Peter: The final image of Crozier is problematic, but that discomfort is emblematic of what The Terror stands for. Colonial history is a complex and upsetting topic. Even the best, most kind hearted men brought violence to what we now call Canada. For ten hours, we cried and cried and even occasionally launched along with people who, by the very nature of their occupation, were responsible for unspeakable horror. As the camera zooms out, we lose Crozier’s face among the icons of the Netsilik people who allowed him to live in their society. He disappears into the North, rather than claiming it. As the Netsilik man who told the former captain of Silna’s lonely fate said, “You must remember where you are and accept this, also.”
Flotsam & Jetsam
Will: There’s obviously much to discuss from the season finale, but as I’m an aficionado of title sequences, I noted the opener to this final episode was slightly different than the ones that preceded it. While the main titles’ visuals remained largely unchanged, the musical score was muted and hollow, slightly less foreboding than before. A nice touch!
Susan: What really killed Tuunbaq? Forks? Poison? Chains? Or was it the pure evil of the souls it consumed that really did it in? Either way Silna slightly nods her head “no” when Crozier is asked about Tuunbaq’s death.
Will: I’m going to go with E) All of the above!
Peter: Edward Little really went fucking crazy, eh? The chains were pierced to his facial orufices, so I’m assuming the jewelry was at least initially intended to keep him breathing and awake?
Susan: I really had no clue why he had the chains on his face, but it was a stunning visual. Who knows, when people go nuts on this show, they go B-A-N-A-N-A-S. Like a veritable space madness, this Arctic chills down to the mind. Even Goodsir was carrying around the corpse of Jacko whispering to the dead capuchin, “I’m trying.”
Peter: While the ending of the series had very little in common with Dan Simmons’ novel, there is one major difference I am pleased to report. In the chapters chronicling Goodsir’s time with the mutiny camp, Mr. Hickey mutilates the doctor to keep him in line, butchering the fresh corpses and eating with the rest of the cannibals. The bits and pieces removed from Goodsir in the book are truly gruesome and I think even AMC would have trouble showing those frosty amputations on TV.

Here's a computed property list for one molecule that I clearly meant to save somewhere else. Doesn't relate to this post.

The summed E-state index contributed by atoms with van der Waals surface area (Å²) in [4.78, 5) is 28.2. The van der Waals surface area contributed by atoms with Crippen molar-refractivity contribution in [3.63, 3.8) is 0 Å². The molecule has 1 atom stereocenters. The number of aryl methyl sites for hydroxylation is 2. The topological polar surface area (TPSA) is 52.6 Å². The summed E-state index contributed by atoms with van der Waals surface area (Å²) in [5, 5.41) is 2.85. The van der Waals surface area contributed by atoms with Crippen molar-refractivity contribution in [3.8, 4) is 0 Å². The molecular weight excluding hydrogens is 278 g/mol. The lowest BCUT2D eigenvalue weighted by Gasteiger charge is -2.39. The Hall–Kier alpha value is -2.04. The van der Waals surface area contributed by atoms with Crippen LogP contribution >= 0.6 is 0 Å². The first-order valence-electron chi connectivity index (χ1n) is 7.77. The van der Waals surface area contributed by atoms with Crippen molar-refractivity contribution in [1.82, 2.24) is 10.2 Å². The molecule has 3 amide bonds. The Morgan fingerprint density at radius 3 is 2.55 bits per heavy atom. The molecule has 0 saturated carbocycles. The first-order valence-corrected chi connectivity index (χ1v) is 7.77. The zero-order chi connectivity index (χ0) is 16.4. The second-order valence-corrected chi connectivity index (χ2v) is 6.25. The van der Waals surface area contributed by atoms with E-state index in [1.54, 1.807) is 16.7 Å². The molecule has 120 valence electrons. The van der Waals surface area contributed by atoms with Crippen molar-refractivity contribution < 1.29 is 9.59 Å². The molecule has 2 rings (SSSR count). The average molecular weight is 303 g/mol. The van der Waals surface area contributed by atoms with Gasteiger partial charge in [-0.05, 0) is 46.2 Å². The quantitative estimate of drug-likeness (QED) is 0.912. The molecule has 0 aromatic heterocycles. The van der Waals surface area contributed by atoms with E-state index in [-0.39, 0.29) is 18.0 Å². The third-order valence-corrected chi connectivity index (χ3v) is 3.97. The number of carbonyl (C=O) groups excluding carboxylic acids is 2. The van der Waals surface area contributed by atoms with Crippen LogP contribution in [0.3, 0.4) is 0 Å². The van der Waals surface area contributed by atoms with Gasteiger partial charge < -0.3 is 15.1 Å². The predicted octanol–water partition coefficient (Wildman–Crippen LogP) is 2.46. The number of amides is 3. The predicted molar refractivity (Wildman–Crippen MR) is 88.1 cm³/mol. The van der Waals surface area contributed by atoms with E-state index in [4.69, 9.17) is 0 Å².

Will: If it’s any consolation, it appears the real life Harry Goodsir did not suffer a fate quite so brutal. Remains eventually identified as Goodsir were found in the Arctic in the late 19th century, buried in a shallow grave showing no signs of cannibalism – although some of the bones were discovered to have a few Arctic Fox gnaw marks. Coincidentally, the work of Goodsir’s biologist brother, John Goodsir, allowed the remains to be identified more than a century later.
Peter: On a similar note: I appreciated the loophole the writers used to turn Hickey so villainous without sullying the name of a man who probably wasn’t nearly as evil. But having him brag about killing the real Cornelius Hickey, the writers of the show introduces a man of fiction to go full Kurtz in the Arctic.
Will: A small moment almost lost amongst all the madness and cannibalism is the scene with Sir James Clark Ross back in England. Thanks to Lady Franklin’s efforts, he and two other expeditions are finally about to set out to find Sir John and his crew. However, upon meeting with his expedition’s financial backer, Ross learns the voyage is not really about finding his friends, it’s still really about finding “it” – the Northwest Passage.
Susan: CUE SEASON 2 – THE PASSAGE. I joke, but the next expedition, the McClure Expedition was “successful” in the sense they made way through “it”, but the men were nearly dying of starvation when they were finally rescued.